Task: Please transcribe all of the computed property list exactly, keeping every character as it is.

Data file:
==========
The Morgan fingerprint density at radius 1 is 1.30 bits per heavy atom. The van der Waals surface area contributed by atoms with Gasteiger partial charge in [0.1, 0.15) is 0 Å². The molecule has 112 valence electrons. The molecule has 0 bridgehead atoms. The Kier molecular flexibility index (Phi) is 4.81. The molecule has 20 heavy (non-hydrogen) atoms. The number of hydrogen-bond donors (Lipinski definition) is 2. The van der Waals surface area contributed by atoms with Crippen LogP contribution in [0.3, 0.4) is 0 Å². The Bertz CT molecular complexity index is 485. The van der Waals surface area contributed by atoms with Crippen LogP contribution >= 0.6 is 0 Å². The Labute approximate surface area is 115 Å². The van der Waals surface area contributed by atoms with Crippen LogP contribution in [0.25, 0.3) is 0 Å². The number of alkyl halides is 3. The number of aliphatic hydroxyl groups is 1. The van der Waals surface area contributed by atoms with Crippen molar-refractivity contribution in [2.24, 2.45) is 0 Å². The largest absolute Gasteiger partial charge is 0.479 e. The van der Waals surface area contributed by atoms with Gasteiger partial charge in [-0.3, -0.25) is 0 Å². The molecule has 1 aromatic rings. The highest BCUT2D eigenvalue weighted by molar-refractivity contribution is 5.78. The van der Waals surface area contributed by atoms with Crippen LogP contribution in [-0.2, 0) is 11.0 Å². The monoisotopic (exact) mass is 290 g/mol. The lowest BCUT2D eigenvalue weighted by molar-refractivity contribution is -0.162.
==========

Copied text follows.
The Morgan fingerprint density at radius 1 is 1.30 bits per heavy atom. The van der Waals surface area contributed by atoms with Gasteiger partial charge in [0.1, 0.15) is 0 Å². The molecule has 112 valence electrons. The molecule has 0 bridgehead atoms. The Kier molecular flexibility index (Phi) is 4.81. The molecule has 20 heavy (non-hydrogen) atoms. The number of hydrogen-bond donors (Lipinski definition) is 2. The van der Waals surface area contributed by atoms with Crippen LogP contribution in [0.3, 0.4) is 0 Å². The Bertz CT molecular complexity index is 485. The van der Waals surface area contributed by atoms with Crippen LogP contribution >= 0.6 is 0 Å². The Labute approximate surface area is 115 Å². The van der Waals surface area contributed by atoms with Crippen LogP contribution in [0.25, 0.3) is 0 Å². The number of alkyl halides is 3. The number of aliphatic hydroxyl groups is 1. The van der Waals surface area contributed by atoms with Crippen molar-refractivity contribution in [2.24, 2.45) is 0 Å². The largest absolute Gasteiger partial charge is 0.479 e. The van der Waals surface area contributed by atoms with Gasteiger partial charge in [-0.3, -0.25) is 0 Å². The molecule has 1 aromatic rings. The highest BCUT2D eigenvalue weighted by molar-refractivity contribution is 5.78. The van der Waals surface area contributed by atoms with Crippen LogP contribution in [-0.2, 0) is 11.0 Å². The monoisotopic (exact) mass is 290 g/mol. The lowest BCUT2D eigenvalue weighted by molar-refractivity contribution is -0.162.